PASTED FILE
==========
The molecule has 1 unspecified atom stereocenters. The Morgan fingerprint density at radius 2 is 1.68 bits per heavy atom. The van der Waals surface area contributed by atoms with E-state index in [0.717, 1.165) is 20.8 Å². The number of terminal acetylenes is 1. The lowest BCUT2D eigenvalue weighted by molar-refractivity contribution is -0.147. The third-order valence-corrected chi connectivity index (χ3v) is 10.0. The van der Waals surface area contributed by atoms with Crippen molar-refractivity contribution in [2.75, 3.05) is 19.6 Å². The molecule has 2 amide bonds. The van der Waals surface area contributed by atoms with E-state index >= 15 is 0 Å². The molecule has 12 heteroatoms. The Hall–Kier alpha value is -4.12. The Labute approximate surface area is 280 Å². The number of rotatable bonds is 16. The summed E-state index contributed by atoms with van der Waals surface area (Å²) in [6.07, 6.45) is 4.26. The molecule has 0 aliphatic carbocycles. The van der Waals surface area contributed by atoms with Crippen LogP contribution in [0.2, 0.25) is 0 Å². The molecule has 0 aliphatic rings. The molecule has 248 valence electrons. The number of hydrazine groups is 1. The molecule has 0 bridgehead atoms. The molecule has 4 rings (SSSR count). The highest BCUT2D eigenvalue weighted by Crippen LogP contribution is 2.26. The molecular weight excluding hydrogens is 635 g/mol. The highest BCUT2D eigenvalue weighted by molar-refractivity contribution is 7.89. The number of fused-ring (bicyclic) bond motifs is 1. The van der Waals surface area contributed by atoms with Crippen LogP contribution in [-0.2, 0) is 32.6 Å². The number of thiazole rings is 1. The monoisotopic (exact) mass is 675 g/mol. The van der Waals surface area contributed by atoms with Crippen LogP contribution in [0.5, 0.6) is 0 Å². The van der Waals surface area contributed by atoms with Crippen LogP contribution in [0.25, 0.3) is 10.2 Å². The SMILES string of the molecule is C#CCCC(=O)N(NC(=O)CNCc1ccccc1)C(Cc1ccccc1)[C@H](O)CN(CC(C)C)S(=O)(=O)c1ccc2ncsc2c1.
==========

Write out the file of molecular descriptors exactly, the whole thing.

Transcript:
The molecule has 1 unspecified atom stereocenters. The Morgan fingerprint density at radius 2 is 1.68 bits per heavy atom. The van der Waals surface area contributed by atoms with E-state index in [0.717, 1.165) is 20.8 Å². The number of terminal acetylenes is 1. The lowest BCUT2D eigenvalue weighted by molar-refractivity contribution is -0.147. The third-order valence-corrected chi connectivity index (χ3v) is 10.0. The van der Waals surface area contributed by atoms with Crippen molar-refractivity contribution in [2.75, 3.05) is 19.6 Å². The molecule has 2 amide bonds. The van der Waals surface area contributed by atoms with E-state index >= 15 is 0 Å². The molecule has 12 heteroatoms. The Hall–Kier alpha value is -4.12. The Labute approximate surface area is 280 Å². The number of rotatable bonds is 16. The summed E-state index contributed by atoms with van der Waals surface area (Å²) in [6.07, 6.45) is 4.26. The molecule has 0 aliphatic carbocycles. The van der Waals surface area contributed by atoms with Crippen LogP contribution in [0.2, 0.25) is 0 Å². The molecule has 0 aliphatic rings. The molecule has 248 valence electrons. The number of hydrazine groups is 1. The molecule has 0 bridgehead atoms. The molecule has 4 rings (SSSR count). The highest BCUT2D eigenvalue weighted by Crippen LogP contribution is 2.26. The molecular weight excluding hydrogens is 635 g/mol. The highest BCUT2D eigenvalue weighted by molar-refractivity contribution is 7.89. The number of fused-ring (bicyclic) bond motifs is 1. The van der Waals surface area contributed by atoms with Crippen LogP contribution in [-0.2, 0) is 32.6 Å². The number of thiazole rings is 1. The monoisotopic (exact) mass is 675 g/mol. The van der Waals surface area contributed by atoms with Crippen LogP contribution in [0.5, 0.6) is 0 Å². The van der Waals surface area contributed by atoms with Crippen LogP contribution in [0.25, 0.3) is 10.2 Å². The SMILES string of the molecule is C#CCCC(=O)N(NC(=O)CNCc1ccccc1)C(Cc1ccccc1)[C@H](O)CN(CC(C)C)S(=O)(=O)c1ccc2ncsc2c1.